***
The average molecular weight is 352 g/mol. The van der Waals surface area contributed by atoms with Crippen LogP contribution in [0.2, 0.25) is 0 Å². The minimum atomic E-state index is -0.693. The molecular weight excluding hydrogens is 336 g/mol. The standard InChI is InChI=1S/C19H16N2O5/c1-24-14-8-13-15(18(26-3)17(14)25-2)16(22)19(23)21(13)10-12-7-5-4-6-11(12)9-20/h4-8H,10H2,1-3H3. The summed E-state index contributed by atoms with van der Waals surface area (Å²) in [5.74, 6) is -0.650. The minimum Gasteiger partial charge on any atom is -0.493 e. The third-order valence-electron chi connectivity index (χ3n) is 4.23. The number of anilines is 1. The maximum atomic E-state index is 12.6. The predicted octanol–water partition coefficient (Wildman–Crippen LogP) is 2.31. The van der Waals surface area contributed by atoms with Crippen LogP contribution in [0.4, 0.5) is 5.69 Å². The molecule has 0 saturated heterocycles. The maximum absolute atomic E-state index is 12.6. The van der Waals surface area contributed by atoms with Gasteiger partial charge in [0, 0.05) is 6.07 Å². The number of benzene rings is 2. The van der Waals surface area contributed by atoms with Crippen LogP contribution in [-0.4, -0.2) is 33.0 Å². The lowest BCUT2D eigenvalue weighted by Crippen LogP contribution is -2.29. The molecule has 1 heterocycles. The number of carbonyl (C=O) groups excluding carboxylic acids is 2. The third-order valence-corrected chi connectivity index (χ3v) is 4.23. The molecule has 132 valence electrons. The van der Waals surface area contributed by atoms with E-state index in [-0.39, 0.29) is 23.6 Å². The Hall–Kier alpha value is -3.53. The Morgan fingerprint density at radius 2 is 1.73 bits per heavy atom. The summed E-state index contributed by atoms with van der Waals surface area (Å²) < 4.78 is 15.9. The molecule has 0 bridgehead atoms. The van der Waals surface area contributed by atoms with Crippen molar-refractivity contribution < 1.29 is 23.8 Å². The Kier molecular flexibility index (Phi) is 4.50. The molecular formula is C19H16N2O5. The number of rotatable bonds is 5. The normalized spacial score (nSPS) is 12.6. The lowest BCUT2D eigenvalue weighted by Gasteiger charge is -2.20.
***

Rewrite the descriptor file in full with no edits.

The average molecular weight is 352 g/mol. The van der Waals surface area contributed by atoms with Crippen LogP contribution in [0.2, 0.25) is 0 Å². The minimum atomic E-state index is -0.693. The molecular weight excluding hydrogens is 336 g/mol. The standard InChI is InChI=1S/C19H16N2O5/c1-24-14-8-13-15(18(26-3)17(14)25-2)16(22)19(23)21(13)10-12-7-5-4-6-11(12)9-20/h4-8H,10H2,1-3H3. The summed E-state index contributed by atoms with van der Waals surface area (Å²) in [5.74, 6) is -0.650. The minimum Gasteiger partial charge on any atom is -0.493 e. The third-order valence-electron chi connectivity index (χ3n) is 4.23. The number of anilines is 1. The maximum atomic E-state index is 12.6. The predicted octanol–water partition coefficient (Wildman–Crippen LogP) is 2.31. The van der Waals surface area contributed by atoms with Crippen LogP contribution in [0.4, 0.5) is 5.69 Å². The molecule has 0 saturated heterocycles. The maximum absolute atomic E-state index is 12.6. The van der Waals surface area contributed by atoms with Gasteiger partial charge in [0, 0.05) is 6.07 Å². The number of benzene rings is 2. The van der Waals surface area contributed by atoms with Crippen LogP contribution in [-0.4, -0.2) is 33.0 Å². The lowest BCUT2D eigenvalue weighted by Crippen LogP contribution is -2.29. The molecule has 1 heterocycles. The number of carbonyl (C=O) groups excluding carboxylic acids is 2. The third-order valence-corrected chi connectivity index (χ3v) is 4.23. The molecule has 132 valence electrons. The van der Waals surface area contributed by atoms with E-state index in [-0.39, 0.29) is 23.6 Å². The Hall–Kier alpha value is -3.53. The Morgan fingerprint density at radius 2 is 1.73 bits per heavy atom. The summed E-state index contributed by atoms with van der Waals surface area (Å²) < 4.78 is 15.9. The molecule has 0 bridgehead atoms. The van der Waals surface area contributed by atoms with Crippen molar-refractivity contribution < 1.29 is 23.8 Å². The Kier molecular flexibility index (Phi) is 4.50. The molecular formula is C19H16N2O5. The number of rotatable bonds is 5. The normalized spacial score (nSPS) is 12.6. The lowest BCUT2D eigenvalue weighted by Gasteiger charge is -2.20.